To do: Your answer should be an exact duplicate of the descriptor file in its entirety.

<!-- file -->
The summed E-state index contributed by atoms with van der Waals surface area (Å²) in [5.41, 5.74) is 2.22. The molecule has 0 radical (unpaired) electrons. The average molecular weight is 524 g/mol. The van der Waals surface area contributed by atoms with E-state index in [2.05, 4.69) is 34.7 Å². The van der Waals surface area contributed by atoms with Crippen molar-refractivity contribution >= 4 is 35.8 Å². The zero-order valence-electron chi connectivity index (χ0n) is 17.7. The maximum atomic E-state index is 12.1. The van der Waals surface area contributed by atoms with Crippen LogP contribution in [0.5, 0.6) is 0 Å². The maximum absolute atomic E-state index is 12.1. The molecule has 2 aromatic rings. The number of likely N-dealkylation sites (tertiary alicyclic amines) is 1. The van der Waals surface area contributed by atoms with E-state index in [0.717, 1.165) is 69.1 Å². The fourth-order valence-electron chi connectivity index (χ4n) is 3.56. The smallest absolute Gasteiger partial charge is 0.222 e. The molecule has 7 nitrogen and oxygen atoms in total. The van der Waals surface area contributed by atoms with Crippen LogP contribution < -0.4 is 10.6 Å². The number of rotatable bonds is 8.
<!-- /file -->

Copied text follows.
The summed E-state index contributed by atoms with van der Waals surface area (Å²) in [5.41, 5.74) is 2.22. The molecule has 0 radical (unpaired) electrons. The average molecular weight is 524 g/mol. The van der Waals surface area contributed by atoms with E-state index in [2.05, 4.69) is 34.7 Å². The van der Waals surface area contributed by atoms with Crippen molar-refractivity contribution >= 4 is 35.8 Å². The zero-order valence-electron chi connectivity index (χ0n) is 17.7. The maximum atomic E-state index is 12.1. The van der Waals surface area contributed by atoms with Crippen LogP contribution in [0.5, 0.6) is 0 Å². The maximum absolute atomic E-state index is 12.1. The molecule has 2 aromatic rings. The number of likely N-dealkylation sites (tertiary alicyclic amines) is 1. The van der Waals surface area contributed by atoms with E-state index in [0.717, 1.165) is 69.1 Å². The fourth-order valence-electron chi connectivity index (χ4n) is 3.56. The smallest absolute Gasteiger partial charge is 0.222 e. The molecule has 7 nitrogen and oxygen atoms in total. The van der Waals surface area contributed by atoms with Crippen LogP contribution < -0.4 is 10.6 Å². The number of rotatable bonds is 8.